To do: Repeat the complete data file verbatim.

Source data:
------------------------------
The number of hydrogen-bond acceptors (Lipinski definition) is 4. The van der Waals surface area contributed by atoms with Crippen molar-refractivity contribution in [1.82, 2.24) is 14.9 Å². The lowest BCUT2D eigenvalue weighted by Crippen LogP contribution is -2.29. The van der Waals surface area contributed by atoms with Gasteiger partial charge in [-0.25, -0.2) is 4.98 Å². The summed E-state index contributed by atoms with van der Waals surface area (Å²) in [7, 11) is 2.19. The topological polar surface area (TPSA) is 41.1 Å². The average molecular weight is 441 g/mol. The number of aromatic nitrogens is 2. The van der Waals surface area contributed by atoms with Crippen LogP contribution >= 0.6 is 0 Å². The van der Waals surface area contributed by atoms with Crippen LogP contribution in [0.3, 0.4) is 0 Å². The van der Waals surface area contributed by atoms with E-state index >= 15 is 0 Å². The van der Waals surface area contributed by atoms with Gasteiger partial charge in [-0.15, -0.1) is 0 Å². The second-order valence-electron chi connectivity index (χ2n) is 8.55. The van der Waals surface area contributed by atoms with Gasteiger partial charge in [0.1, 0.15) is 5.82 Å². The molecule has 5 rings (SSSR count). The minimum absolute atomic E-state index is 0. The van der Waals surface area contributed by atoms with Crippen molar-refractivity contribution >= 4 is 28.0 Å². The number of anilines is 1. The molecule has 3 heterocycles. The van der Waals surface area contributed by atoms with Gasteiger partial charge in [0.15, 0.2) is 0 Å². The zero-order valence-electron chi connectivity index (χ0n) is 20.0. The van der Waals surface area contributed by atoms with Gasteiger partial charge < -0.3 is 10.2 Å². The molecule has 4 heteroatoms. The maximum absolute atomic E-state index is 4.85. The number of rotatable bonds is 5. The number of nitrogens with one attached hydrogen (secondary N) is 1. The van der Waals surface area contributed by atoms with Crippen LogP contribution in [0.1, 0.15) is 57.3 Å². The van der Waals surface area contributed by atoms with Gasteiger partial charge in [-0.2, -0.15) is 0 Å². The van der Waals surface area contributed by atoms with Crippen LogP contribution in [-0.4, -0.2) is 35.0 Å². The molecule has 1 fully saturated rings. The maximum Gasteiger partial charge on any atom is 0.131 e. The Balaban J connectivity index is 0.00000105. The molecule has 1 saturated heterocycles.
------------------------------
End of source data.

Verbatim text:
The number of hydrogen-bond acceptors (Lipinski definition) is 4. The van der Waals surface area contributed by atoms with Crippen molar-refractivity contribution in [1.82, 2.24) is 14.9 Å². The lowest BCUT2D eigenvalue weighted by Crippen LogP contribution is -2.29. The van der Waals surface area contributed by atoms with Gasteiger partial charge in [-0.25, -0.2) is 4.98 Å². The summed E-state index contributed by atoms with van der Waals surface area (Å²) in [7, 11) is 2.19. The topological polar surface area (TPSA) is 41.1 Å². The average molecular weight is 441 g/mol. The number of aromatic nitrogens is 2. The van der Waals surface area contributed by atoms with Crippen LogP contribution >= 0.6 is 0 Å². The van der Waals surface area contributed by atoms with Crippen LogP contribution in [0.3, 0.4) is 0 Å². The van der Waals surface area contributed by atoms with E-state index >= 15 is 0 Å². The van der Waals surface area contributed by atoms with Gasteiger partial charge in [-0.15, -0.1) is 0 Å². The second-order valence-electron chi connectivity index (χ2n) is 8.55. The van der Waals surface area contributed by atoms with Gasteiger partial charge in [0.1, 0.15) is 5.82 Å². The molecule has 5 rings (SSSR count). The minimum absolute atomic E-state index is 0. The van der Waals surface area contributed by atoms with Crippen molar-refractivity contribution >= 4 is 28.0 Å². The number of anilines is 1. The molecule has 3 heterocycles. The van der Waals surface area contributed by atoms with Gasteiger partial charge in [0.15, 0.2) is 0 Å². The zero-order valence-electron chi connectivity index (χ0n) is 20.0. The van der Waals surface area contributed by atoms with Gasteiger partial charge < -0.3 is 10.2 Å². The molecule has 4 heteroatoms. The maximum absolute atomic E-state index is 4.85. The number of rotatable bonds is 5. The number of nitrogens with one attached hydrogen (secondary N) is 1. The van der Waals surface area contributed by atoms with Crippen LogP contribution in [0.1, 0.15) is 57.3 Å². The van der Waals surface area contributed by atoms with Gasteiger partial charge in [-0.2, -0.15) is 0 Å². The van der Waals surface area contributed by atoms with Crippen LogP contribution in [-0.4, -0.2) is 35.0 Å². The molecule has 1 fully saturated rings. The maximum Gasteiger partial charge on any atom is 0.131 e. The Balaban J connectivity index is 0.00000105. The molecule has 1 saturated heterocycles.